Chesapeake bear cubs #12-1663 and #12-1664 were caught up by the Wildlife Center staff this morning for a quick set of “awake” radiographs before they were moved outside. While handling cub #12-1664 – a male – the veterinary staff noticed a wound under the bear’s chin – something that was blocked during the initial examination by the hood that was placed on the bear to keep it calm.

The team sedated the bear and carefully cleaned his matted fur to get a better look at the injury. The lacerated area was carefully cleaned and sutured by Dr. Dana, the Center’s veterinary intern. While the laceration is moderately deep, Dr. Dave thinks that the area will heal nicely. The cub will be given a dose of antibiotics once the Center orders a dose of the specialized medication – this particular antibiotic is given just once and provides 10-14 days of treatment. The Center hopes to purchase the antibiotic from a local veterinary clinic later this afternoon.

In the meantime, bear cub #12-1663 – a female – was moved into Bear Pen 2 – after the door adjoining the two pens was closed for now. Bear cub #12-1663 has a pink dot on its head, for identification purposes. The small bear appears to be healthy, though the veterinary team did find what they suspect to be enlarged lymph nodes on her abdomen. The bear’s blood work did not show any signs of infection, so the veterinary team will continue to monitor the bear.

The introduction of the two new cubs to the three larger Black Bears will likely occur on Sunday or Monday. Because the Wildlife Center will be keeping all five bears together until sometime in August, Dr. Dave installed a sprinkler system in the bear pen – in case the Waynesboro area experiences another heat wave. The sprinkler system will be deployed three times a day, just misting the bears lightly to ensure that they will stay cool. Two fans have also been installed on the ceiling of the bear enclosure.

Introducing Black Bear yearlings and cubs has been a new experience for the Wildlife Center this summer — Critter Cam watchers will remember the introduction of Bedford County Black Bear cub #12-0634 to female Black Bear yearling #12-0189 that occurred in mid-May. DGIF Black Bear Project Leader Jaime Sajecki has been on hand to consult with the Wildlife Center staff on the introductions that have been taking place this year. Jaime provided some additional insight on housing five young Black Bears together:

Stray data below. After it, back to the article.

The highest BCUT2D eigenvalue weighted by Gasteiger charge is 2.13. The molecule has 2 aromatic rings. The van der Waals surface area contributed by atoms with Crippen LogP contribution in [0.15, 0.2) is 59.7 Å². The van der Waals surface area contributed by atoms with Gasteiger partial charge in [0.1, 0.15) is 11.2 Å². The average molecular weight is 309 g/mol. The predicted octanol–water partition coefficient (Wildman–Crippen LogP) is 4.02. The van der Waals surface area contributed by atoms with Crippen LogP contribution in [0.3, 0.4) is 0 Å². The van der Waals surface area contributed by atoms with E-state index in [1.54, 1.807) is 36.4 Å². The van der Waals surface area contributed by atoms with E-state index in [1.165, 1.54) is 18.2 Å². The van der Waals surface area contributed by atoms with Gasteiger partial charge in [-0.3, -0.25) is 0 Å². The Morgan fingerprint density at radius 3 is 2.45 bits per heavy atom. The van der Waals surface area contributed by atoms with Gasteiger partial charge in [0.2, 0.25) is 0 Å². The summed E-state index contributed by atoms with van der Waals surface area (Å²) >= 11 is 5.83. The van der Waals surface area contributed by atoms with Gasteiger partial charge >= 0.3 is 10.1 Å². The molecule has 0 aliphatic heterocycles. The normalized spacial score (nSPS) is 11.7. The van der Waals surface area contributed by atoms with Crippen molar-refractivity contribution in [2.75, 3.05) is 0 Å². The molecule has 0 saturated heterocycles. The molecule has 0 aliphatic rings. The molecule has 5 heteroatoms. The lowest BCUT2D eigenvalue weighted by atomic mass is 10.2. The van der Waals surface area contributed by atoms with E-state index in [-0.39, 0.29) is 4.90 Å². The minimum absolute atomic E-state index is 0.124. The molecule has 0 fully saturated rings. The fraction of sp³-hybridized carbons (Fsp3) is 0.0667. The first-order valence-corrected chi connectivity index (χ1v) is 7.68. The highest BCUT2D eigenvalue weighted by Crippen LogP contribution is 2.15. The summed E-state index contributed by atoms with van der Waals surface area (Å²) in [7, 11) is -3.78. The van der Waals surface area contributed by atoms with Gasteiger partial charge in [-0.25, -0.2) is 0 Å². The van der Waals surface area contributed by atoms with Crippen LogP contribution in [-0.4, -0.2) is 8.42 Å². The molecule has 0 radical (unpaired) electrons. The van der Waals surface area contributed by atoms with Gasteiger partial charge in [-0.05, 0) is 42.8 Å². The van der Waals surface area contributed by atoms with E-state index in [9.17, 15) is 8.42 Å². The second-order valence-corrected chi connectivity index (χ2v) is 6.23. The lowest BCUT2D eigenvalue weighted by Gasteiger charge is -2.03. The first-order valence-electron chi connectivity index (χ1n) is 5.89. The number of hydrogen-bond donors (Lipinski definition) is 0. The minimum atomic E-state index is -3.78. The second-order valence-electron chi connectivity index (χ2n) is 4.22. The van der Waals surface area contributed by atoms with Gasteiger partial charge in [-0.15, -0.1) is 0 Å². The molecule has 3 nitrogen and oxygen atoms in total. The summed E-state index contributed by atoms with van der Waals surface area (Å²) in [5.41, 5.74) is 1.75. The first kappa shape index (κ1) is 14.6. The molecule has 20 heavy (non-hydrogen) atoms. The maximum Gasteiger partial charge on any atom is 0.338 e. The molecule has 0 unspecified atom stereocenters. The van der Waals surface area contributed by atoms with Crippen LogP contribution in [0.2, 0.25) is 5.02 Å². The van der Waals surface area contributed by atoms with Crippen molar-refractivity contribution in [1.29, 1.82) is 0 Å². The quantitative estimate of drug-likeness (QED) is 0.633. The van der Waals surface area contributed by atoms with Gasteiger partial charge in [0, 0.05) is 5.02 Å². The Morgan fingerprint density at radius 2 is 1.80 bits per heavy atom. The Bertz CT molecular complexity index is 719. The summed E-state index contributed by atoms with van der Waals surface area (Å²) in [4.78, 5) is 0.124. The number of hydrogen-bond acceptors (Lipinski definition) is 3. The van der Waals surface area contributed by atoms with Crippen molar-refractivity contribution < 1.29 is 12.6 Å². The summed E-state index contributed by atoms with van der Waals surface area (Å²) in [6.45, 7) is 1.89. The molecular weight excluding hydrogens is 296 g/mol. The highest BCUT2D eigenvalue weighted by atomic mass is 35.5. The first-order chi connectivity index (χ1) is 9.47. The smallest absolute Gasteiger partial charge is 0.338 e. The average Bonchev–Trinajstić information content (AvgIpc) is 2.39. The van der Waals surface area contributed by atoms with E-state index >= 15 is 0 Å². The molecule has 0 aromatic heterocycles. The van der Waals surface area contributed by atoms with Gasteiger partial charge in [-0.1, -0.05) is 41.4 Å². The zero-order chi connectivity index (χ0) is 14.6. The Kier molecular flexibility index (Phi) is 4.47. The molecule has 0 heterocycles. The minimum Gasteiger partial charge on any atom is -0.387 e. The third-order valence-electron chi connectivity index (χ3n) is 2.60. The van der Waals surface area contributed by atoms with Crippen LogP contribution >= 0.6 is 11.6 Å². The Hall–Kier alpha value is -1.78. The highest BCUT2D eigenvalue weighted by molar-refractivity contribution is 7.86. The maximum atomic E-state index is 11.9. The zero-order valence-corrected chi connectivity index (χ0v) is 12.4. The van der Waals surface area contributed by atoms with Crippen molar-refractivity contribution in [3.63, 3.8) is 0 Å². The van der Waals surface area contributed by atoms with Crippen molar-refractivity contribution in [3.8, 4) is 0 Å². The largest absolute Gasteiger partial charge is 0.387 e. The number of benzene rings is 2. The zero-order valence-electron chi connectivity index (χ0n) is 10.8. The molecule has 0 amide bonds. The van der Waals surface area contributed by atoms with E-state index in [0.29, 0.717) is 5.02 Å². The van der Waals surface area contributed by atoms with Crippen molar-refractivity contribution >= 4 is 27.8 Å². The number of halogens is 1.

Question: When the two new cubs are introduced to the existing three bears, will the introduction hinder the current bond between the female yearling and Bedford County cub?

Answer: No, I don’t think so. It is hard to look at the situation without interjecting human feelings into it; animals don’t “think” about things like people do. The bond they formed is good but remember will only be temporary. They will not stay together for years and years, adults are solitary unless they have cubs or it is breeding season. Introducing the two new cubs will hopefully just provide a little more distraction from the fact that they are in captivity and not being stimulated like they would be out in the wild. The plan is to release them all together so that they have the opportunity to stay together if they choose.

Question: Will the new cubs really be ready for release in August?

Answer: Typically after July 1 we try not to intervene when we find cubs. At this point, they are about 7-8 months old; they are eating solid food and, although they are small, they have the capability, the tools, and the smarts to survive on their own. These two cubs needed our help to get them out of the situation they were in (we did not want them to get hit by a car), and immobilization drugs were used on them. When they were assessed by our vet [Dr. Kirschgessner], she determined that because of their condition they could use a little bit of help. The cubs were dehydrated and since they had to be darted out of a tree we wanted to make sure they did not have any ill effects from the chemicals or the darts, so it was decided to bring them to WCV.

It is hard for people to see the little cubs and think that they will be alright on their own but at this age they are fierce and feisty. Getting some expert medical care from the WCV, letting them put on a few pounds and have a couple weeks to recover from the drugs, and letting them interact with the other bears, is really all they should need. Remember that a wild animal is not “happy” being in captivity, even though they can adjust, they are wild and adapted to life without walls. The faster we can get these guys back into their natural environment, the better.

Both Chesapeake bear cubs are settling in at the Center. Dr. Dave, the Center’s veterinary director, spoke with Jaime, the DGIF Black Bear Project Leader, today about the bear plan — since we have a host of new bear admissions. Jaime suggested that the two newest healthy cubs be introduced to the other three Black Bears that are currently living in the bear pen — and then plan for a release of all five bears in early August. While this is holding back the two oldest Black Bear yearlings [12-0189 and 12-0990] for a few weeks, this plan will benefit the most bears, especially the youngest cubs.

The staff will move the two Chesapeake cubs into Bear Pen 1 on Friday, July 13. The door that adjoins the two bear pens will be closed for a day, so that the bears can get used to the smell of one another. On Saturday, the door will be opened and the five bears will be introduced.